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The PDF in this link ( contains a number of tables like this:

enter image description here

I'd like to programmatically extract the data and the structure from these tables.

Things I've tried: converting the PDF to HTML using

  1. Tika: Unfortunately, the tables are converted to space delimited paragraphs - and some of the strings contain spaces so it's notpossible to split them.
  2. Python's PDFMiner: returned an assertion error due to missing fonts. I suspect the HTML would have been similar to the output from Tika,though I'll need to resolve the issue with the missing fonts to confirm this.
  3. Online tools: I tried and a couple of others. The file was either too big to process (for the online services) or it generated errors.

I was planning to convert the PDF to HTML and then parse it with BeautifulSoup.

The output could be JSON (e.g. one object per table), XML, or pretty much any format that maintains the structure.

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Hi Alex, did you find a solution for this problem? Would love it if you could share some thoughts on this as I am currently facing the same problem. Did you use PDFBox? Can you share the method? – Martijn Burger Mar 31 '14 at 9:41
Martijn, It's not a trivial problem to solve because pdfs do not render tabular data as such in the source. It's likely that you'll need a custom solution that's specific to the PDF that you're trying to scrape. – jarederaj Apr 4 '14 at 0:50

3 Answers 3

up vote 3 down vote accepted

You could try PDFBox. The documentation for that is here:

Extend org.apache.pdfbox.pdfviewer.PDFPageDrawer and override the strokePath method. From there you can intercept the drawing operations for horizontal and vertical line segments and use that information to determine the column and row positions. You can set up text regions to determine which numbers/letters/characters are drawn in which region. Since you know the layout of the regions are tabular you'll be able to define tables and tell which column and row the extracted text belongs to using simple algorithms.

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Link is now dead. Also, can't you only interact with the PDFBox libraries using Java? As far as I see there's no way to use the API with Python. – mmcrae Jan 6 at 17:18
I've fixed the link. Thank you for pointing that out. Yes, you'd have to do this with Java. I don't know of a way to do this with Python. It's my belief that PDFBox is the best tool for the job (unfortunately) and nobody has suggested anything better. – jarederaj Apr 10 at 22:54

Only FYI, as mine is not a publicly available tool: it sure is possible. Here is this one table in plain text form -- the spaces in between are tabs, not spaces:

2469-2TU    i5-3320M    4GBx1   14.0" HD    720p    500G 7200   Intel 620528    WWAN upg    Express 54  Finger  BT  6   Win7 Pro64  10/12
✂ 2469-2SU  i5-3210M    4GBx1   14.0" HD    720p    500G 7200   Intel 2200  WWAN upg    Express 54  None    None    6   Win7 Pro64  10/12
✂ 2469-2RU  i3-3110M    4GBx1   14.0" HD    720p    320G 7200   Intel 2200  WWAN upg    Express 54  None    None    6   Win7 Pro64  10/12
2469-32U    i5-3230M    4GBx1   14.0" HD    720p    320G 7200   Intel 6205  WWAN upg    None    Finger  BT  6   Win7 Pro64  02/13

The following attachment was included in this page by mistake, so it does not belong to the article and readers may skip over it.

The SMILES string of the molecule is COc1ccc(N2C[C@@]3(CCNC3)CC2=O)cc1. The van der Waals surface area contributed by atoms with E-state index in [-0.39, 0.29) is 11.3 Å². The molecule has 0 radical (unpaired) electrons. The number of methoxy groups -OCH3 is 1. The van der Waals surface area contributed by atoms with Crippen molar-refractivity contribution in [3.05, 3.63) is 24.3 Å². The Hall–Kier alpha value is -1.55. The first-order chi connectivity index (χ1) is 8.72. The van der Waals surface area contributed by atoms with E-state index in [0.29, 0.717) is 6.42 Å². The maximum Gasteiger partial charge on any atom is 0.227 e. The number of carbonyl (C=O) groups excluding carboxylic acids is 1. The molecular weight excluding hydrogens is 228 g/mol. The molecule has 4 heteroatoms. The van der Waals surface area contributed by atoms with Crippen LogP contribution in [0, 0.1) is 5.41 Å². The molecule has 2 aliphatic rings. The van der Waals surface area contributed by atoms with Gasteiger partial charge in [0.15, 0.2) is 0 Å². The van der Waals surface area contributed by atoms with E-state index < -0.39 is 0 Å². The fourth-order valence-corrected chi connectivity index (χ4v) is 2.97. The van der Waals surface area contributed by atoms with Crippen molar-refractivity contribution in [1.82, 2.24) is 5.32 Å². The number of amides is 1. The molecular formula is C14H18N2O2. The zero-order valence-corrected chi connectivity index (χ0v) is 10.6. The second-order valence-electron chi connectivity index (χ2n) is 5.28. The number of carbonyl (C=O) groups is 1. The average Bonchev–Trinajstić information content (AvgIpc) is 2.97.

2469-2ZU    i5-3230M    4GBx1   14.0" HD    720p    320G 7200   Intel 2200  WWAN upg    None    None    None    6   Win7 Pro64  02/13
2469-2YU    i5-3320M    4GBx1   14.0" HD    720p    320G 7200   Intel 6205  WWAN upg    None    Finger  BT  6   Win7 Pro64  02/13
2469-2XU    i5-3320M    4GBx1   14.0" HD    720p    320G 7200   Intel 6205  WWAN upg    None    None    None    6   Win7 Pro64  02/13
2469-2WU    i5-3320M    4GBx1   14.0" HD    720p    320G 7200   WLAN upg    WWAN upg    None    Finger  BT  6   Win7 Pro64  02/13

I second PDFBox, as it works similar to my own hand-written utility: interrogate (x,y) positions, sort, then paste together "likely" strings and insert a tab when the horizontal space is larger than one would reasonably expect.

I even got the little Scissors in Zapf Dingbats :)

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@alex-woolford: In general, perfect extraction of data (with or without the same formatting that you see in the PDF) is not always possible, thought it is, to some extent less than 100%. I'm saying this based on having worked on a similar project to yours, earlier. I came across similar issues to what you have, and some research on the Net showed that PDF in general is not a perfectly reversible format, i.e. it is not always possible to recover the text and format from a PDF with 100% accuracy. Sometimes characters even get lost, or transposed, and so on, during the extraction process (using some library). This seems to be due to the very nature of the PDF format and specification. It is not a text-based format. It is a derivative of PostScript and has some weird rules about layout of data. And this is according to official PDF documents, or according to the sites of product companies who have been working with PDF for a long time, and whose products are well known.

If less than perfect accuracy is tolerable, there are some products available (thought I don't know of any for Python, as of now). One is xpdf and another is PDFTextStream. I've used the former, not the latter. xpdf is a C library and also has command-line tools. PDFTextStream is a Java tool/library. It was a paid product earlier, but last I checked, it is now free for single-threaded applications, IIRC.

Even though xpdf is for C and PDFTextStream is for Java, you could call them from Python via XML-RPC or some other distributed computing / cross-language communication approach such as sockets. Some work would be involved, for that, of course.


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